Undocumented Dreamers” and the Health of the Dreamers

Loy­ola Uni­ver­si­ty Chica­go Stritch School of Medicine’s recent announce­ment that it would accept appli­ca­tions from Dream­ers – young undoc­u­ment­ed immi­grants eli­gi­ble for Deferred Action on Child­hood Arrivals (DACA) sta­tus – is an inno­v­a­tive and wel­come response to the promise implic­it in DACA. The idea that young peo­ple who had been brought to the U.S. as chil­dren should be freed from the threat of depor­ta­tion, allowed to work legal­ly, and encour­aged to com­plete their edu­ca­tion offers, in the form of pub­lic pol­i­cy, a vision of an open future in which young peo­ple have options and are not con­strained by their cur­rent legal and socio-eco­nom­ic sta­tus.  Through orga­ni­za­tion­al pol­i­cy, Loy­ola Stritch School of Med­i­cine now offers eli­gi­ble DACA ben­e­fi­cia­ries a path­way to Amer­i­can pro­fes­sion­al life. This med­ical school has also offered our soci­ety a new way of think­ing about today’s undoc­u­ment­ed immi­grants: as our future physicians.

Once they enroll in med­ical school, future “undoc­u­ment­ed doc­tors” will be eli­gi­ble to buy health insur­ance through Loy­ola, which requires all stu­dents to do so if they are not already insured, with the pre­mi­um cost being part of the cal­cu­la­tion used to deter­mine aid pack­ages.  How­ev­er, Dream­ers cur­rent­ly face the same bar­ri­ers to access to health care and health insur­ance as do oth­er undoc­u­ment­ed immi­grants. The Oba­ma Administration’s announce­ment of the DACA pro­gram in June 2012 was fol­lowed, two months lat­er, by the clar­i­fi­ca­tion that DACA ben­e­fi­cia­ries would not be eli­gi­ble for “pub­lic ben­e­fits,” includ­ing the Child Health Insur­ance Pro­gram (CHIP), Med­ic­aid, and the insur­ance pro­vi­sions of the Afford­able Care Act (ACA).  It is dif­fi­cult to rec­on­cile the idea that young undoc­u­ment­ed immi­grants should be encour­aged to be stake­hold­ers in Amer­i­can soci­ety, through work, edu­ca­tion, or mil­i­tary ser­vice, with the idea that they should be left out of the reform of the Amer­i­can health care sys­tem, includ­ing ACA ini­tia­tives that aim to pro­mote insur­ance cov­er­age among young adults  and among His­pan­ics, who con­sti­tute 80 per­cent of the undoc­u­ment­ed population.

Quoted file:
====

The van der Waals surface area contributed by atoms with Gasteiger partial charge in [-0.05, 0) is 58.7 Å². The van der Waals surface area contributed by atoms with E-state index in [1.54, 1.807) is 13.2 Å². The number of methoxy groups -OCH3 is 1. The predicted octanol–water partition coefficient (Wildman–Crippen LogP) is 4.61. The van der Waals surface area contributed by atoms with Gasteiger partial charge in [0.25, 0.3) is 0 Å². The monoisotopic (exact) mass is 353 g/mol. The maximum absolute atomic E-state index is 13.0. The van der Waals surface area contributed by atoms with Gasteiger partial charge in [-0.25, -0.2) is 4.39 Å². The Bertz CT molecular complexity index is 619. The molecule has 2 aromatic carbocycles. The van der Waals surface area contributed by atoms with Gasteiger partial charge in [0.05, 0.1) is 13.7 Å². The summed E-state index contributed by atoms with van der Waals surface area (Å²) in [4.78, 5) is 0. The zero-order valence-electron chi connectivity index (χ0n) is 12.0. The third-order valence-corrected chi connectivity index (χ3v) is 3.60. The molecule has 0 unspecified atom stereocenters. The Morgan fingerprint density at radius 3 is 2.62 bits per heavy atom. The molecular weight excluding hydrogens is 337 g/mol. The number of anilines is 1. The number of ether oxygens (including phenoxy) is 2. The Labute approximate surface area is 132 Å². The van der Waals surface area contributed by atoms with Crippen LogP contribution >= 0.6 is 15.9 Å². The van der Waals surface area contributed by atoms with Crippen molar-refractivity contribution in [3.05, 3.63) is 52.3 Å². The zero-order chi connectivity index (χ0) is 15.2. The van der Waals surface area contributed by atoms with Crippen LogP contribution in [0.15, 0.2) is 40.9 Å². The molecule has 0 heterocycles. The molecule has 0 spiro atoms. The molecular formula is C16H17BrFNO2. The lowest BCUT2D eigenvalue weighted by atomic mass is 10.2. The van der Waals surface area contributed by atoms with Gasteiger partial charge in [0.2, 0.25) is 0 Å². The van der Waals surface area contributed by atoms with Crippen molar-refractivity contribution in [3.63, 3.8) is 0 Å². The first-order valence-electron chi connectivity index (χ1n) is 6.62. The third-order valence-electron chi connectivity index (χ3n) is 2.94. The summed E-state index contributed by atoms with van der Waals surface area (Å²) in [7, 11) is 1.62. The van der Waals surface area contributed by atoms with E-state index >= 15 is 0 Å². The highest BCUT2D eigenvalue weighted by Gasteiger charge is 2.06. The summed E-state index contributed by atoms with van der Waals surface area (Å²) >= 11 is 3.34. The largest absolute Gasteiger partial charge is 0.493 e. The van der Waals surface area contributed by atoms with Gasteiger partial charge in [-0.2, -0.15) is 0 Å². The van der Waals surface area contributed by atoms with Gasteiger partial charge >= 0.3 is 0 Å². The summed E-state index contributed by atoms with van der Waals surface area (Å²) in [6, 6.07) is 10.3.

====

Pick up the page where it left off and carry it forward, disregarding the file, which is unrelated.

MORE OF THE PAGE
This built-in ten­sion – between the future of the Dream­ers and the health of the Dream­ers – is the sub­ject of a video, “Dream­ing of Health­care,” pro­duced by the Cal­i­for­nia Endow­ment, a health care phil­an­thropy con­cerned about the prob­lem of the resid­u­al­ly unin­sured, includ­ing those who are exclud­ed from the insur­ance pro­vi­sions of the ACA.  In the video, Cal­i­for­nia Dream­ers ask, “Health care for every­one? Does every­one include me?” When the ACA is ful­ly imple­ment­ed in 2014, young immi­grants and their advo­cates will be watch­ing for an answer to this question.

Nan­cy Berlinger and Michael Gus­mano are research schol­ars at The Hast­ings Cen­ter and co-direc­tors of the Undoc­u­ment­ed Patients project

Com­men­tary was orig­i­nal­ly pub­lished on the Bioethics Forum.

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